On Friday the Democratic leadership of the Senate — Majority Leader Harry Reid, Assistant Majority Leader Richard Durbin, Conference Chair Charles Schumer, and Conference Secretary Patty Murray — wrote to President Obama urging him to unilaterally raise the debt ceiling in the event that Republicans either block such an increase or attempt to pass one “as part of unbalanced or unreasonable legislation.”
“We believe that you must make clear that you will never allow our nation’s economy and reputation to be held hostage,” the Democrats wrote. “We believe you must be willing to take any lawful steps to ensure that America does not break its promises and trigger a global economic crisis — without congressional approval, if necessary.”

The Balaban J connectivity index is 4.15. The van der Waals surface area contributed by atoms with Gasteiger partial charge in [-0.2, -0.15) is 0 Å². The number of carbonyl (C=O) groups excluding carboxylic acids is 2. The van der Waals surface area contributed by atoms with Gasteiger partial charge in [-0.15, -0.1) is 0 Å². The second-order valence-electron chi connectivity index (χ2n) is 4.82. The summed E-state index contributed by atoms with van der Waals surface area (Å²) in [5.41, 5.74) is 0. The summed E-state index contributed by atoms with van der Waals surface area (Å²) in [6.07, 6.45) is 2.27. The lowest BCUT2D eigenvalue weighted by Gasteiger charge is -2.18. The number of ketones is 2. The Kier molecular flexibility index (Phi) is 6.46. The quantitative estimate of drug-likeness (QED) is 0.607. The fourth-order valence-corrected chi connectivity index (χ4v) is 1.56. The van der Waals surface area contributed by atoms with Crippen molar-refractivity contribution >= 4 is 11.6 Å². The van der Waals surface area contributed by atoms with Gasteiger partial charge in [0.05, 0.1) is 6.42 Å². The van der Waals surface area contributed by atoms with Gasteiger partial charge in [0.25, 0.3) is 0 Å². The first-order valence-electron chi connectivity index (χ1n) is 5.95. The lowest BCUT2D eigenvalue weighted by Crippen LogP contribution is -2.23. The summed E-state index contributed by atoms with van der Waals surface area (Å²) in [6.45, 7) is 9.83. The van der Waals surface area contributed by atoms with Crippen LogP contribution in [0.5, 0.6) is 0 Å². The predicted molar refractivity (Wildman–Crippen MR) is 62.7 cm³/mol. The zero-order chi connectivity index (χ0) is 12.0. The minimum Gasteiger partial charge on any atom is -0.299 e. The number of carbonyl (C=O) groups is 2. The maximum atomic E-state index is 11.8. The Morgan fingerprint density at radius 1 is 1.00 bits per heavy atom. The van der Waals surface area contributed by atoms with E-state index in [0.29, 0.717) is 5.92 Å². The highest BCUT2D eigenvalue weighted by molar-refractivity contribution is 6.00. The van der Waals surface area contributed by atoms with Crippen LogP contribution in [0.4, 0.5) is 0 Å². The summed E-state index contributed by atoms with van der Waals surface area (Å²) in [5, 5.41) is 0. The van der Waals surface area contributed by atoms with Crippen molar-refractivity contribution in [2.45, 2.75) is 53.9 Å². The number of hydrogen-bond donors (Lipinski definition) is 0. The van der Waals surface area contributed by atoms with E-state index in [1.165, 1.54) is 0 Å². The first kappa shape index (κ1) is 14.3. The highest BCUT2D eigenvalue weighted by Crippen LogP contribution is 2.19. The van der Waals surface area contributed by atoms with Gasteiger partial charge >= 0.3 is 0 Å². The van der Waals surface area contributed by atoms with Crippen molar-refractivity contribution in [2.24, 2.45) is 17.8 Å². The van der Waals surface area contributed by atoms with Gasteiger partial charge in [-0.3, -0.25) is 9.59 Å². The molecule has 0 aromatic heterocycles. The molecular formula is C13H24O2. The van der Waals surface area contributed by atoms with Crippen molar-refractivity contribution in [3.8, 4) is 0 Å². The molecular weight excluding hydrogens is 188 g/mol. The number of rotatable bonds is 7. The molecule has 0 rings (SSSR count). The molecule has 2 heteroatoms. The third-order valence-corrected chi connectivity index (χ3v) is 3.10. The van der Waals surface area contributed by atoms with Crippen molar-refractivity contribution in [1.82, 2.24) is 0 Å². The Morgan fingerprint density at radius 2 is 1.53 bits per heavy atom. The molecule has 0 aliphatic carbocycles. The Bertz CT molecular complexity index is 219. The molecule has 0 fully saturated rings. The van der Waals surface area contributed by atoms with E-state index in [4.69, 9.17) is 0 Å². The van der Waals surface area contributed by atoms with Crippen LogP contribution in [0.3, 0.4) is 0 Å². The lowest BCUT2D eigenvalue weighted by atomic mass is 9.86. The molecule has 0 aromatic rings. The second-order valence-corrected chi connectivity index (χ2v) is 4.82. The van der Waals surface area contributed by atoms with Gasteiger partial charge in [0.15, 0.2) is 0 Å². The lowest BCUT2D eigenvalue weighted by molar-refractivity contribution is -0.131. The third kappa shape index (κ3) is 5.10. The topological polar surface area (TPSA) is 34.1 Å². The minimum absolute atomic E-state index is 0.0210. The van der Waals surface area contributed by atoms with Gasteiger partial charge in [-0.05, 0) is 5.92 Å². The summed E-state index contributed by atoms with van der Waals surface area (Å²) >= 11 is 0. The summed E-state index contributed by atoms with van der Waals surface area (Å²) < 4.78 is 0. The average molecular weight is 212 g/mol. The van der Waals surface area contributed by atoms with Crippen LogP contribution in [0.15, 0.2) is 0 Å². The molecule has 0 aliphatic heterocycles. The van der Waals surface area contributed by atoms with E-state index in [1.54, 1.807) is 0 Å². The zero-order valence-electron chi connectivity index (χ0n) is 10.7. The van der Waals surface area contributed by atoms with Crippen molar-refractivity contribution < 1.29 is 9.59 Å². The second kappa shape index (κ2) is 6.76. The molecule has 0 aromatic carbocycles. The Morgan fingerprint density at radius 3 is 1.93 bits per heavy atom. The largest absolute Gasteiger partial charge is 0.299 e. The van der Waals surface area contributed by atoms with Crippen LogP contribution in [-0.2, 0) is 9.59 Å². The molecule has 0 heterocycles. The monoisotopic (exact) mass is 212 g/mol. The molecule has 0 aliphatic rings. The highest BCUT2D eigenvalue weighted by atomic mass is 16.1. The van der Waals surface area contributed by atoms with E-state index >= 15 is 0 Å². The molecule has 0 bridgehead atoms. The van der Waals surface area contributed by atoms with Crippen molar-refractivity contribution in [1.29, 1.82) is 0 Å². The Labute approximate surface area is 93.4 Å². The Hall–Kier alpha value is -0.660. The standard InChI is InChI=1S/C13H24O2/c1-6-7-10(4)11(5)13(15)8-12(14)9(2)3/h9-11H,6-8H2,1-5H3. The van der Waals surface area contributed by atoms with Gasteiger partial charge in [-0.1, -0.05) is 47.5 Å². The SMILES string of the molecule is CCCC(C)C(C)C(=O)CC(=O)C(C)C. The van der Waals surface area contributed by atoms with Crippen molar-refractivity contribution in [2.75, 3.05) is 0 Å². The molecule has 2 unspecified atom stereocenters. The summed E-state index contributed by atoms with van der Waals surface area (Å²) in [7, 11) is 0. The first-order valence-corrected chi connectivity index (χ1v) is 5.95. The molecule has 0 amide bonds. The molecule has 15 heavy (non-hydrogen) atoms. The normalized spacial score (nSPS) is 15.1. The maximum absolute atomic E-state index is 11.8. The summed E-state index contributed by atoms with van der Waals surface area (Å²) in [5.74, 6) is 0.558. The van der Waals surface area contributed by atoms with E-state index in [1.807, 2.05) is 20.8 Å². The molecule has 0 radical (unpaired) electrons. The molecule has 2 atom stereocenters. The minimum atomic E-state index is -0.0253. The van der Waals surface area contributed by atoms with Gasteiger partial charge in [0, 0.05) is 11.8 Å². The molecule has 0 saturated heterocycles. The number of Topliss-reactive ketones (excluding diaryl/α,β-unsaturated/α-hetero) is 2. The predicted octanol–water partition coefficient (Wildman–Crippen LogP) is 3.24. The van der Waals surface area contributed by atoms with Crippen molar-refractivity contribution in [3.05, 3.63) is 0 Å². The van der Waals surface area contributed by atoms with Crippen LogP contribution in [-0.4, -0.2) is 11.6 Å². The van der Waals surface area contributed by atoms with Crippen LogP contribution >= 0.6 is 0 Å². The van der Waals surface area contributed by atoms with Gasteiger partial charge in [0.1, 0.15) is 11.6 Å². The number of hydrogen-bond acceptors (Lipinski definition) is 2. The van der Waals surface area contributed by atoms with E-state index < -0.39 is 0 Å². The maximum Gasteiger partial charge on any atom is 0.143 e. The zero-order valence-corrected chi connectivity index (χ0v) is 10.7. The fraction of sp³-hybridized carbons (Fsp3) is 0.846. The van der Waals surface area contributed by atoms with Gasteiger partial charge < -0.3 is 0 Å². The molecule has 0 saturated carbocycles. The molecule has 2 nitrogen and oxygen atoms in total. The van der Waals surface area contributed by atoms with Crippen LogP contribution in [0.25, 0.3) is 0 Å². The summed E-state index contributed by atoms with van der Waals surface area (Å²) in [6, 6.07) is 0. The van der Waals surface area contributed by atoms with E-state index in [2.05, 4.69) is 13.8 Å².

Put aside the picture of leading lawmakers, usually so jealous of their constitutional prerogatives, asking the president to ignore Congress. What is striking about the letter is that every one of its signers — Reid, Durbin, Schumer, and Murray — voted against raising the nation’s debt ceiling just seven years ago.
On March 16, 2006, the Senate held a vote on a measure to raise the debt ceiling by $781 billion — the fourth such vote of George W. Bush’s presidency. Republicans controlled the Senate, and Democrats spent much of the debate railing against Bush’s spending. “When it comes to deficits, this president owns all the records,” said Reid. “The three largest deficits in our nation’s history have all occurred under this administration’s watch.”